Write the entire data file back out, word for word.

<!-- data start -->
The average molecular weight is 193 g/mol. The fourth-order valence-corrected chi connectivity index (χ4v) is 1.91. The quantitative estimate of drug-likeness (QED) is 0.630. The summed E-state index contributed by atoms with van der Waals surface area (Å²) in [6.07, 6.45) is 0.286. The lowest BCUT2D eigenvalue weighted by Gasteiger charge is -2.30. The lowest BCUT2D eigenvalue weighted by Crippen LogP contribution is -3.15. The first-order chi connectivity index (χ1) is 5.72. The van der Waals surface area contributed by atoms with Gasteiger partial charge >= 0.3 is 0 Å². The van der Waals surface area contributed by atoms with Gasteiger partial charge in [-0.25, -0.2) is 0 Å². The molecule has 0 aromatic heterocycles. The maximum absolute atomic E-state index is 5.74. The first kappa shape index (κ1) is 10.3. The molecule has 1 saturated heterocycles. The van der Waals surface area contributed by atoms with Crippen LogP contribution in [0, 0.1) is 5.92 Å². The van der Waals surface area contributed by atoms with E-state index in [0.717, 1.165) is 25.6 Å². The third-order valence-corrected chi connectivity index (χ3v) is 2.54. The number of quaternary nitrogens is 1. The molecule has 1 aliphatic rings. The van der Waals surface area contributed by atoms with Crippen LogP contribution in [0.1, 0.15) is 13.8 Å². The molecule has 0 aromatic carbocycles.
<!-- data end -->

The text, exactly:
The average molecular weight is 193 g/mol. The fourth-order valence-corrected chi connectivity index (χ4v) is 1.91. The quantitative estimate of drug-likeness (QED) is 0.630. The summed E-state index contributed by atoms with van der Waals surface area (Å²) in [6.07, 6.45) is 0.286. The lowest BCUT2D eigenvalue weighted by Gasteiger charge is -2.30. The lowest BCUT2D eigenvalue weighted by Crippen LogP contribution is -3.15. The first-order chi connectivity index (χ1) is 5.72. The van der Waals surface area contributed by atoms with Gasteiger partial charge >= 0.3 is 0 Å². The van der Waals surface area contributed by atoms with Gasteiger partial charge in [-0.25, -0.2) is 0 Å². The molecule has 0 aromatic heterocycles. The maximum absolute atomic E-state index is 5.74. The first kappa shape index (κ1) is 10.3. The molecule has 1 saturated heterocycles. The van der Waals surface area contributed by atoms with Crippen LogP contribution in [0, 0.1) is 5.92 Å². The van der Waals surface area contributed by atoms with E-state index in [0.717, 1.165) is 25.6 Å². The third-order valence-corrected chi connectivity index (χ3v) is 2.54. The number of quaternary nitrogens is 1. The molecule has 1 aliphatic rings. The van der Waals surface area contributed by atoms with Crippen LogP contribution in [0.1, 0.15) is 13.8 Å². The molecule has 0 aromatic carbocycles.